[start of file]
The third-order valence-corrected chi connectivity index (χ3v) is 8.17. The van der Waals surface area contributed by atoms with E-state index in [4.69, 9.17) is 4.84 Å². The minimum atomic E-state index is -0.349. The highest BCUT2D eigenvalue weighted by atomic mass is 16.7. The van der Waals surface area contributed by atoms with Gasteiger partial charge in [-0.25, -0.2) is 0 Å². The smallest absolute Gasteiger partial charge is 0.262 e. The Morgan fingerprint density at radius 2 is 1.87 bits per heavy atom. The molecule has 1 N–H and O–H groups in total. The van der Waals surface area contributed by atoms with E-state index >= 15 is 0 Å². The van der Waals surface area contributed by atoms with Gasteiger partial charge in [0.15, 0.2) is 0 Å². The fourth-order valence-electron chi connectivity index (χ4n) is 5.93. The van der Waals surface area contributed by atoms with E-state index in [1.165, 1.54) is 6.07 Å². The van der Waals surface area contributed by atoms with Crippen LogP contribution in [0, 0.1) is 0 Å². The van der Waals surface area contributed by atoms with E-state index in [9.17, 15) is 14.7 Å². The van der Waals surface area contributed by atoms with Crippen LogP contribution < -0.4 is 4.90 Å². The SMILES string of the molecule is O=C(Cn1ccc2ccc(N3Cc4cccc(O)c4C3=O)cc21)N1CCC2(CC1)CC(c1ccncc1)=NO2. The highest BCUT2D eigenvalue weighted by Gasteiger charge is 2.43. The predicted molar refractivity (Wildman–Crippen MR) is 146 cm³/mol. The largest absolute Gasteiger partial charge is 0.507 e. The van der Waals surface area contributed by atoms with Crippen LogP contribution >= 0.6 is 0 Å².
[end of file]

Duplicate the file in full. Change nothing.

The third-order valence-corrected chi connectivity index (χ3v) is 8.17. The van der Waals surface area contributed by atoms with E-state index in [4.69, 9.17) is 4.84 Å². The minimum atomic E-state index is -0.349. The highest BCUT2D eigenvalue weighted by atomic mass is 16.7. The van der Waals surface area contributed by atoms with Gasteiger partial charge in [-0.25, -0.2) is 0 Å². The smallest absolute Gasteiger partial charge is 0.262 e. The Morgan fingerprint density at radius 2 is 1.87 bits per heavy atom. The molecule has 1 N–H and O–H groups in total. The van der Waals surface area contributed by atoms with E-state index >= 15 is 0 Å². The van der Waals surface area contributed by atoms with Gasteiger partial charge in [0.15, 0.2) is 0 Å². The fourth-order valence-electron chi connectivity index (χ4n) is 5.93. The van der Waals surface area contributed by atoms with E-state index in [1.165, 1.54) is 6.07 Å². The van der Waals surface area contributed by atoms with Crippen LogP contribution in [0, 0.1) is 0 Å². The van der Waals surface area contributed by atoms with E-state index in [9.17, 15) is 14.7 Å². The van der Waals surface area contributed by atoms with Crippen LogP contribution < -0.4 is 4.90 Å². The SMILES string of the molecule is O=C(Cn1ccc2ccc(N3Cc4cccc(O)c4C3=O)cc21)N1CCC2(CC1)CC(c1ccncc1)=NO2. The highest BCUT2D eigenvalue weighted by Gasteiger charge is 2.43. The predicted molar refractivity (Wildman–Crippen MR) is 146 cm³/mol. The largest absolute Gasteiger partial charge is 0.507 e. The van der Waals surface area contributed by atoms with Crippen LogP contribution >= 0.6 is 0 Å².